Embedded Software Development
Software design challenges for real-time multicore MCU systems
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AUTOSAR – a software standardization approach
The automotive sector was an important driving factor for new designs of powerful multicore microcontroller architectures. Automotive manufacturers (OEMs), component suppliers (Tier 1) as well as chip and software tool producers have defined the AUTOSAR standard (AUTomotive Open System ARchitecture) to reduce the effort for resp. improve the implementation of distributed systems in automotive applications.
AUTOSAR was developed for singlecore architectures. Some extensions have been implemented for multicore, including multicore operation for software processing. The architecture model defines a Virtual Function Bus (VFB) for task communication.
One new aspect was the extension of the communication layer (AUTOSAR includes the service Run-Time Environment RTE for the VFB) defined for intra-core task communication to intra-/inter-core communication (for core-to-core synchronized data exchange).
For the application described above, the RTE layer is completely ECU independent. The RTE transfer interface can be used
without the knowledge of the existing microcontroller hardware. This approach is very smart for the development of hardware independent and reusable software.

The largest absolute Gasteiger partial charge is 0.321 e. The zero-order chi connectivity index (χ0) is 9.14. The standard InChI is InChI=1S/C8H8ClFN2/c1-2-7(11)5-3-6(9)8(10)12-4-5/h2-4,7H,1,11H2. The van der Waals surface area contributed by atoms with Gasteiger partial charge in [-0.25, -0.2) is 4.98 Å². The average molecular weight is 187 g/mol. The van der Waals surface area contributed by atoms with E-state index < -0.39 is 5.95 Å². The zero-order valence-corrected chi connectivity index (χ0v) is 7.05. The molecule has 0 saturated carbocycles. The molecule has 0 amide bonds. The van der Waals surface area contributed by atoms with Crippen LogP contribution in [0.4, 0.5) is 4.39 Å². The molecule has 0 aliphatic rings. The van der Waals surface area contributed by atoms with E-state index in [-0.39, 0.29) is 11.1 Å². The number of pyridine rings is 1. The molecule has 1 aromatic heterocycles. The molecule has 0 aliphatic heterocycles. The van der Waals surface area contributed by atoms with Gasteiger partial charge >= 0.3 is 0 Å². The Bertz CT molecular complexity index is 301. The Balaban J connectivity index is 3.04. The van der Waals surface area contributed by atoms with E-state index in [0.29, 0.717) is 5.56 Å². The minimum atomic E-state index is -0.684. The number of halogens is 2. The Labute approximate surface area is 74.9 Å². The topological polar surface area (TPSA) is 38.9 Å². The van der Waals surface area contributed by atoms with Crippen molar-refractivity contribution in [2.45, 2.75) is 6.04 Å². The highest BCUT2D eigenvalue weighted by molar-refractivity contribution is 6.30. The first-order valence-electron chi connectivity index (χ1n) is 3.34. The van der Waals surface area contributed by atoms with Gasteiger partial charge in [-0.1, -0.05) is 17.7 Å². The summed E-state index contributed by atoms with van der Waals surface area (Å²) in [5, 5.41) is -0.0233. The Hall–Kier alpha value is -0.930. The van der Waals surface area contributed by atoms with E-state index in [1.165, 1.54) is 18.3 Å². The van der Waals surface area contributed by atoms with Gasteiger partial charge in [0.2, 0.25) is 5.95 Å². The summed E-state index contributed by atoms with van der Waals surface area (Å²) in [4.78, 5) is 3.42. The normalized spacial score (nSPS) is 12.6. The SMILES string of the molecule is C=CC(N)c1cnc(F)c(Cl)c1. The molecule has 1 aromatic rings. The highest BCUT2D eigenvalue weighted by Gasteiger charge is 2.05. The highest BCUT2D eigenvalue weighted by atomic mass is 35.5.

However, if you don’t know on which core your software task is executed and inter-task communication may require interrupt-driven data exchange, the result is probably not really efficient and predictable as regards timing. Hard real-time applications will not be able to guarantee very fast and time-critical processing. For safety relevant applications, the program flow for inter-core communication has to be supervised by a specific program flow service, e.g. to avoid data delivery timeouts.
Software safety and security considerations
Another aspect is the requirement for safety software processing that has to operate at a functional safety layer (like SIL or ASIL). Depending on the risk level, software tasks for safety applications have to be supervised through different methods, like the following:
- Error correction codes (ECC) for supervising and correcting memory contents and inter-chip data communication (ECC detect and correct errors stored in memory, e.g. single bit errors are corrected and multiple uncorrectable errors are monitored).
- Guaranteed error responses solved by a safety management unit (SMU) or fault
collection and control unit (FCCU) – all detected failures respective errors are monitored and reported to this system, resulting in a user-defined response, such as error function, reset or signaling error via pin to an external environment.
- A memory protection unit (MPU) can be programmed to allow access to preselected memory space for execute, read, write, or read + write. Access to other areas without access enable results in an error signaling.